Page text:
The biomechanical and histologic characteristics of posterolateral spinal fusion in a rabbit model with and without the application of low-intensity ultrasound were analyzed.
To evaluate the use of ultrasound to improve the spinal fusion rate and biomechanical characteristics of the fusion mass in a rabbit model.
This is the first study in which the benefits of ultrasound in spinal fusion have been assessed. Posterolateral intertransverse process fusion in the rabbit has a pseudarthrosis rate similar to that recorded in humans (5-40%).
Fourteen New Zealand White rabbits were randomly assigned to each of two groups to undergo spinal fusion using autologous bone with ultrasound or autologous bone without ultrasound. A specially designed plastic constraint was used to focus the ultrasound over the rabbits' lumbar spine 20 minutes per day. Animals were killed at 6 weeks for biomechanical and histologic testing.
The rate of pseudarthrosis, evaluated radiographically and manually in a blinded fashion, decreased at a statistically significant rate (from 35% to 7%) with ultrasound. Biomechanical analysis of the fusion mass showed that ultrasound resulted in statistically significant increases in stiffness (33%; P = 0.03), area under the load displacement curve (25%; P = 0.05), and load to failure of the fusion mass (24%; P = 0.04). Qualitative histologic assessment showed increased bone formation in those fusions exposed to ultrasound.
Lumbar spinal fusion is a complex biologic process. The results of the current study demonstrate the reproducibility of a rabbit fusion model and the ability of ultrasound to induce a statistically significant increase in fusion rate, stiffness, area under the load displacement curve, and load to failure of the fusion mass. These results provide a basis for continued evaluation of biologic improvement of spinal arthrodesis with the use of ultrasound.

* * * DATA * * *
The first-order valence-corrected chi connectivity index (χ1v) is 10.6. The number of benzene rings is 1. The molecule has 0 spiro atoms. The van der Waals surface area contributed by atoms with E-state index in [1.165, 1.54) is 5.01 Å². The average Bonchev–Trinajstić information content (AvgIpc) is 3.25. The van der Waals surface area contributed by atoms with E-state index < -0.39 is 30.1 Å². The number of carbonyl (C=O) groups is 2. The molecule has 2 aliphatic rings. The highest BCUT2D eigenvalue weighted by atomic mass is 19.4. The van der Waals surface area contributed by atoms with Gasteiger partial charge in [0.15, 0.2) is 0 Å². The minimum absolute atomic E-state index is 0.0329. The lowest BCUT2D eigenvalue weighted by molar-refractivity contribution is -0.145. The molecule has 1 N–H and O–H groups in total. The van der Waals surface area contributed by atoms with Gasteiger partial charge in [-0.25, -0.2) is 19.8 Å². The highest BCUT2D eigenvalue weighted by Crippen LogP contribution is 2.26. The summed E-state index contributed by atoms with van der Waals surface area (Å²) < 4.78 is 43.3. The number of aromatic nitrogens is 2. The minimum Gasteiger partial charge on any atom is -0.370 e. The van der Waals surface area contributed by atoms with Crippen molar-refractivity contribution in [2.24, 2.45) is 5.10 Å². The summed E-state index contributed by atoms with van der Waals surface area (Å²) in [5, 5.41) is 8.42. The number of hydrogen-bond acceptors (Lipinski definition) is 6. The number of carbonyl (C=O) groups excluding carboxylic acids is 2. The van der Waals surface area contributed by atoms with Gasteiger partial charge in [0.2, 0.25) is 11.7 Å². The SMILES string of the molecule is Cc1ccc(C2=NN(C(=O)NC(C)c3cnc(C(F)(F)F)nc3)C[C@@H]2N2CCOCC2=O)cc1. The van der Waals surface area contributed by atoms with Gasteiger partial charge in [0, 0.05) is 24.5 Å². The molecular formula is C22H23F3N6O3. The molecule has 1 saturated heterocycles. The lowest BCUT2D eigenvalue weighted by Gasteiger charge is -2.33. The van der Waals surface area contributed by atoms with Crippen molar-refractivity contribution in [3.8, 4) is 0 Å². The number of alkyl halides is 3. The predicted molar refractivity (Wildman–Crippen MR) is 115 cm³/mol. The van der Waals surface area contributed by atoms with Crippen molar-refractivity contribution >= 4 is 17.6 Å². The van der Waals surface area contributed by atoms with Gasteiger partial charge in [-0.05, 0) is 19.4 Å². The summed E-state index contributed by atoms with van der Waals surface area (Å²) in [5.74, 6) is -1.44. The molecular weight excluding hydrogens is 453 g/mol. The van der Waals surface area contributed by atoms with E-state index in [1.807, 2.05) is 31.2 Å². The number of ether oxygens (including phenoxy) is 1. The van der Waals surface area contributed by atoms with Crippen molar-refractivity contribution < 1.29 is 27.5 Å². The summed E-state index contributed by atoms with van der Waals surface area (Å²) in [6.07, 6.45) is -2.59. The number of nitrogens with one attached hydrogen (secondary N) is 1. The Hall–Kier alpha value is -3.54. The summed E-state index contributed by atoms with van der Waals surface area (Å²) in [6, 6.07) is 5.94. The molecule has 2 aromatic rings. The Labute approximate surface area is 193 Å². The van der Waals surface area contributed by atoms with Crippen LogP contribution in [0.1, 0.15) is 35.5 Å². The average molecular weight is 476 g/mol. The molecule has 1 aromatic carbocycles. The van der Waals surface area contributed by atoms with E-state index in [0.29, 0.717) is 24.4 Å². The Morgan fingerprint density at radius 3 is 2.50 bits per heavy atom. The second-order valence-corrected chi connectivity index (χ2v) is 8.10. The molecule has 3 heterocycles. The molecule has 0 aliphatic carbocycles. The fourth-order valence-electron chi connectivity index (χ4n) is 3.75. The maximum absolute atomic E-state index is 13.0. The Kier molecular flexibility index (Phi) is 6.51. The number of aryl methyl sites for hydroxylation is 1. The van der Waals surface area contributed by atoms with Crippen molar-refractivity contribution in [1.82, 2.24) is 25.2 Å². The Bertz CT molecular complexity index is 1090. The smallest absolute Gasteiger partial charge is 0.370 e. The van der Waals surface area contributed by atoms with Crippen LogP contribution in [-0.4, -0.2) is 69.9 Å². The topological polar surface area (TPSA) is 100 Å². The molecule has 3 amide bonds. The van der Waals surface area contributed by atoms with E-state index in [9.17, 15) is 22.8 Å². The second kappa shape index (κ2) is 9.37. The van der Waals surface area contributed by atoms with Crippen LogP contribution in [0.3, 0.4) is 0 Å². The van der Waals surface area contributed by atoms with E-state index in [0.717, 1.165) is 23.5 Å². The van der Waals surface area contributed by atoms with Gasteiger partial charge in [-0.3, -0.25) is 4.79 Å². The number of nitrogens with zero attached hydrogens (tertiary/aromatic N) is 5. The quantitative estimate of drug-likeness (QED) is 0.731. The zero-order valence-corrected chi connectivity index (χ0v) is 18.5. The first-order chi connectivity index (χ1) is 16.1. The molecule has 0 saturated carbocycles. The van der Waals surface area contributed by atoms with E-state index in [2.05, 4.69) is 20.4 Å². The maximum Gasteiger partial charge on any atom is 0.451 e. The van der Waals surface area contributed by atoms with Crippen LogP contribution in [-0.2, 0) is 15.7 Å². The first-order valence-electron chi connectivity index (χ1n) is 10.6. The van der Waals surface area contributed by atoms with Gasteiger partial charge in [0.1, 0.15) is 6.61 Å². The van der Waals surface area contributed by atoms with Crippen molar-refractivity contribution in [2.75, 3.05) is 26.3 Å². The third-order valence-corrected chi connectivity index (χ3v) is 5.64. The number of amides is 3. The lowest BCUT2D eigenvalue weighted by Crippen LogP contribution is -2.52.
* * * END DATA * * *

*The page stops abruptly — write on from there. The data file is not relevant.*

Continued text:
From the *Department of Orthopaedic Surgery, Beth Israel-Deaconess Medical Center, Harvard University, Boston, Massachusetts; and the †Department of Orthopaedic Surgery, University of California, San Francisco.
Supported, in part, by Exogen, Inc., Piscataway, NJ, and the National Orthopaedic Surgery Fellows Foundation Grant, 1995, Department of Orthopaedic Surgery, University of California, San Francisco.
Acknowledgment date: April 9, 1997.
First revision date: August 6, 1997.
Acceptance date: November 3, 1997.
Device Status category: 4.
Address reprint requests to: Jeffrey C. Lotz, PhD; Department of Orthopaedic Surgery; University of California, San Francisco; Box 0728; San Francisco, CA 94143-0728; E-mail: email@example.com.